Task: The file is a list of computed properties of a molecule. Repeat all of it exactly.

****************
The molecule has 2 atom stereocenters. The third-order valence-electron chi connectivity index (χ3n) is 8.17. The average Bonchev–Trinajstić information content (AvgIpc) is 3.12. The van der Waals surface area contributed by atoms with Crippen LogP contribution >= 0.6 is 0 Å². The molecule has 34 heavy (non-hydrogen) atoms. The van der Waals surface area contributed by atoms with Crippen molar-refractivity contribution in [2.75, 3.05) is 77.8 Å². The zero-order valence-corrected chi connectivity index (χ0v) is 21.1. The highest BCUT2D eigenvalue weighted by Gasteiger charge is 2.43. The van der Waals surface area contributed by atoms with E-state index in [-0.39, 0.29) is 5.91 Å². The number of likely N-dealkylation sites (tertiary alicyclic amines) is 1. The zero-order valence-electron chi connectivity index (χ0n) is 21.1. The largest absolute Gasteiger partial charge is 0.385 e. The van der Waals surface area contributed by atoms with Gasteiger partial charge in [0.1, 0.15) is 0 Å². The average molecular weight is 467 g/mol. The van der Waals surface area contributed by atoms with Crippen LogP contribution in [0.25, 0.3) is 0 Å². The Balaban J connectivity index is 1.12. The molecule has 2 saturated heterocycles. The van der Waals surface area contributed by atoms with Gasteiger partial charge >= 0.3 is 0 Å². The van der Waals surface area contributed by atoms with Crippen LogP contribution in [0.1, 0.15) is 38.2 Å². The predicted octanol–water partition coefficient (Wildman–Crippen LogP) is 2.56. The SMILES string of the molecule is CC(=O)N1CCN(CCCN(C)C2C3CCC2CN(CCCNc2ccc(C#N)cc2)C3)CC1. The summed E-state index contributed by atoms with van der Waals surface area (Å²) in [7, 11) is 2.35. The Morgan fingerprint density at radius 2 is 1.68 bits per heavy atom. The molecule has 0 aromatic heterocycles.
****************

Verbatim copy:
The molecule has 2 atom stereocenters. The third-order valence-electron chi connectivity index (χ3n) is 8.17. The average Bonchev–Trinajstić information content (AvgIpc) is 3.12. The van der Waals surface area contributed by atoms with Crippen LogP contribution >= 0.6 is 0 Å². The molecule has 34 heavy (non-hydrogen) atoms. The van der Waals surface area contributed by atoms with Crippen molar-refractivity contribution in [2.75, 3.05) is 77.8 Å². The zero-order valence-corrected chi connectivity index (χ0v) is 21.1. The highest BCUT2D eigenvalue weighted by Gasteiger charge is 2.43. The van der Waals surface area contributed by atoms with E-state index in [-0.39, 0.29) is 5.91 Å². The number of likely N-dealkylation sites (tertiary alicyclic amines) is 1. The zero-order valence-electron chi connectivity index (χ0n) is 21.1. The largest absolute Gasteiger partial charge is 0.385 e. The van der Waals surface area contributed by atoms with Gasteiger partial charge in [0.1, 0.15) is 0 Å². The average molecular weight is 467 g/mol. The van der Waals surface area contributed by atoms with Crippen LogP contribution in [0.25, 0.3) is 0 Å². The Balaban J connectivity index is 1.12. The molecule has 2 saturated heterocycles. The van der Waals surface area contributed by atoms with Gasteiger partial charge >= 0.3 is 0 Å². The van der Waals surface area contributed by atoms with Crippen LogP contribution in [0.1, 0.15) is 38.2 Å². The predicted octanol–water partition coefficient (Wildman–Crippen LogP) is 2.56. The SMILES string of the molecule is CC(=O)N1CCN(CCCN(C)C2C3CCC2CN(CCCNc2ccc(C#N)cc2)C3)CC1. The summed E-state index contributed by atoms with van der Waals surface area (Å²) in [7, 11) is 2.35. The Morgan fingerprint density at radius 2 is 1.68 bits per heavy atom. The molecule has 0 aromatic heterocycles.